Saturday 25 February 2017

Racing to Bustville

Galway set the stage for our flash builders, oh what a sad end

Billy Keane

Billy Keane

The handbags back then cost more than the horses do now. Back then is only three years ago. In Galway, at the races, during the last days of the naked empire. Galway Races, more than anywhere else, symbolised what it was to be Irish when we were the fastest-growing economy in the world.

The days when, if you stood a child a tenner to have a few bets, you would hardly get a thanks. The days when the helicopter rotors whirred like cake mixers in a cookery school. The days when Ireland Inc, like Genghis Khan's empire, was ruled from a tent at the races.

It was all about style and show.

Beautiful women who would look good in an onion bag at Ladies Day in Galway maxed their cards. You might as well be naked if you didn't wear a designer outfit stitched up by a big name.

One builder gave me a present of his sunglasses.

"Ah,'' he said, "wearing them yokes while you're looking at all those lovelies is like watching them on television."

Later, I discovered the shades cost a few hundred bills. A street kid grabbed them off me outside a pub on Shop Street before disappearing into the thronged bazaar.

"Good enough for you," exclaimed the builder. "Wearing sunglasses in the dark. You must have thought you were f*****g Bono."

Two hundred a laugh and BT would surely have another pair.

I enjoyed the occasional glass of champagne with the so-called architects of boom and bust. They were good company. The champagne was only for the sake of the pop and fizzle, to mark the occasion.

It wasn't for drinking. Most were pint men.

Shakespeare wrote plays about great leaders who were destroyed by their lust for glory and riches.

Some of ours could throw up a wall in an hour and that was what they were good at, building. When it came to minding their money and counting it, they were less well qualified. Strong but flawed, like my namesake's most enduring characters.

They bought horses off lads in a pub after a few drinks. The next morning the buyer couldn't even remember how much he paid for the nag. The invoice would arrive from a trainer and it was casually referred to the accountant, who used pencils without erasers. All the while, the builders were being told they were worth millions more than they owed. On paper. The only problem was the paper wasn't legal tender.

Many of their kind were exported to England by their own state, worked day and night to build up a stake. Some came back, the unlucky ones.

They came home, because it was home. A home where they were shaken down by gangster politicians and corrupt government officials from the minute they stepped off the boat. There was only one game in town and if you didn't pay the entry fee for Dublin Hold 'em, you went broke.

I was told of a builder who gave his men a good bonus every Christmas and never saw them stuck at Communion time.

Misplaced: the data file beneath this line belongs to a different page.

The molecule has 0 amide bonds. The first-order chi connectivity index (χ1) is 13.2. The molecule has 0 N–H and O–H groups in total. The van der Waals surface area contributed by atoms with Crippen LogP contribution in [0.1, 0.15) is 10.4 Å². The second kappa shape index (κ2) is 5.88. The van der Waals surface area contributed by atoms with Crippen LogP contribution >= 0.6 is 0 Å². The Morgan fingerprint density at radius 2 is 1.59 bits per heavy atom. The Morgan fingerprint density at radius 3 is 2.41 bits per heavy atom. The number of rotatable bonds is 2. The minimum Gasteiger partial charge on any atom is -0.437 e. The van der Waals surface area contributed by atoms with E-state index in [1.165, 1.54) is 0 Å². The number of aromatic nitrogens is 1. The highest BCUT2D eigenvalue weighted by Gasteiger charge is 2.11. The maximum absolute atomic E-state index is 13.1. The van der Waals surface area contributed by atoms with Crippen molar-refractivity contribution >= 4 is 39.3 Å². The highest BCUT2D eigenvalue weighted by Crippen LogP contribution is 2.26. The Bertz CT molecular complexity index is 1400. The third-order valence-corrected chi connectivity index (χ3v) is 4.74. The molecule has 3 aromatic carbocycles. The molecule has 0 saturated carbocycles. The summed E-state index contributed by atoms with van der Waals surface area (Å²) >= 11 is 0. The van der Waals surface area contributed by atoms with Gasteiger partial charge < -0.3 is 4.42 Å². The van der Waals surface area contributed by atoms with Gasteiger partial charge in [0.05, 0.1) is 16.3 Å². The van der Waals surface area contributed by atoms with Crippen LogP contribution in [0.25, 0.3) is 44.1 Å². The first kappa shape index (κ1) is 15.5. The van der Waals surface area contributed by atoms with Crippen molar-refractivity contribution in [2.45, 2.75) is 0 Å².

He was patriotic in his own way and proud of the fact he was giving employment to a good few men who would have been in England or on the dole, but he paid bribes at Christmas too.

What most people do not realise is there was fierce competition between the developers when it came to who had the fastest horse or who paid the most millions for a farm that would soon be turned into concrete forever, and, ultimately, lie fallow and abandoned. The leavings of a lost civilization.

Somewhere along the race from Boomtown to Bustville they lost their way and we, their people, will pay the tolls for at least two generations.

And herein lies the Shakespearean part of the tragedy.

None of the builders that I met at Galway ever planned to go broke.

Like all casinos, there have been winners and losers. Some of their largesse has been saved up by the prudent.

The truth is, however, that Galway Races was full of gamblers, betting with our money.

We decided to leave the races early. The third last was a two-year-old maiden.

The favourite was owned by a big builder who was also in the bar. He was in mid-story, with his back turned to the television, when the runners broke from the starting stalls and he didn't interrupt himself to watch the 70-second sprint around Ballybrit.

The developer still didn't look up at the screen as the field came around the last bend for the short run up the straight. His horse won pulling a JCB. The prize money was 15 grand.

"Did he win it?" enquired the builder.

"Yeah, he won it handy."

There was a wave of a finger over and back along the length of a long counter, signifying drinks all round.

Lately, the builder updated me.

"There were nights when I was starting out when I would have to go home early. I didn't have enough to buy my turn and I remembered my dad's advice, 'never a borrower or a lender be'.

"Thirty years later, I put my family home up as a guarantee for a loan of I don't even know how many million."

He hardly got excited that day when his horse won the maiden at Ballybrit.

The drinks were duly filled. On his tab. The hangers-on laughed loudest at his story. But it was only the first act. This play had a very sad ending. For him and for us.

Irish Independent

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